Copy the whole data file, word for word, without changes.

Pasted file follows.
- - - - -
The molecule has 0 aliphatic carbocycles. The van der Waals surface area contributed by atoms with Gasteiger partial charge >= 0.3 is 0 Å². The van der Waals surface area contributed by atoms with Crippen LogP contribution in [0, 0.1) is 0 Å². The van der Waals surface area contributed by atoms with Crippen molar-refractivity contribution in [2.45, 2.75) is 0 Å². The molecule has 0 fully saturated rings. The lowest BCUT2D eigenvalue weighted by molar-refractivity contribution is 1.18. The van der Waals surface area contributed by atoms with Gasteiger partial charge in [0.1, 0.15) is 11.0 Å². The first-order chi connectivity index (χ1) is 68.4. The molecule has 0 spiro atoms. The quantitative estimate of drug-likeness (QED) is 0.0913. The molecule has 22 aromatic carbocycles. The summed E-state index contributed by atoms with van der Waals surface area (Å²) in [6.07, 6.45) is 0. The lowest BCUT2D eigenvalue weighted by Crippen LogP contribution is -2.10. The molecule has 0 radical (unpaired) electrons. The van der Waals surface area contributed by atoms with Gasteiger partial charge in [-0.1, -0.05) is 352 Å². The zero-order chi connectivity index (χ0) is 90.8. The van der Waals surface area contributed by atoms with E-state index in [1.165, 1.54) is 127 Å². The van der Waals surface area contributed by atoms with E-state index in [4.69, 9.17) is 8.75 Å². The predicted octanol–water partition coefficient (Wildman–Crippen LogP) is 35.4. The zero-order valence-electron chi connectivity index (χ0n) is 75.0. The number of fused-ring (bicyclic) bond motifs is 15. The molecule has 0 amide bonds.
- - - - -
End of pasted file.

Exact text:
The molecule has 0 aliphatic carbocycles. The van der Waals surface area contributed by atoms with Gasteiger partial charge >= 0.3 is 0 Å². The van der Waals surface area contributed by atoms with Crippen LogP contribution in [0, 0.1) is 0 Å². The van der Waals surface area contributed by atoms with Crippen molar-refractivity contribution in [2.45, 2.75) is 0 Å². The molecule has 0 fully saturated rings. The lowest BCUT2D eigenvalue weighted by molar-refractivity contribution is 1.18. The van der Waals surface area contributed by atoms with Gasteiger partial charge in [0.1, 0.15) is 11.0 Å². The first-order chi connectivity index (χ1) is 68.4. The molecule has 0 spiro atoms. The quantitative estimate of drug-likeness (QED) is 0.0913. The molecule has 22 aromatic carbocycles. The summed E-state index contributed by atoms with van der Waals surface area (Å²) in [6.07, 6.45) is 0. The lowest BCUT2D eigenvalue weighted by Crippen LogP contribution is -2.10. The molecule has 0 radical (unpaired) electrons. The van der Waals surface area contributed by atoms with Gasteiger partial charge in [-0.1, -0.05) is 352 Å². The zero-order chi connectivity index (χ0) is 90.8. The van der Waals surface area contributed by atoms with E-state index in [1.165, 1.54) is 127 Å². The van der Waals surface area contributed by atoms with E-state index in [4.69, 9.17) is 8.75 Å². The predicted octanol–water partition coefficient (Wildman–Crippen LogP) is 35.4. The zero-order valence-electron chi connectivity index (χ0n) is 75.0. The number of fused-ring (bicyclic) bond motifs is 15. The molecule has 0 amide bonds.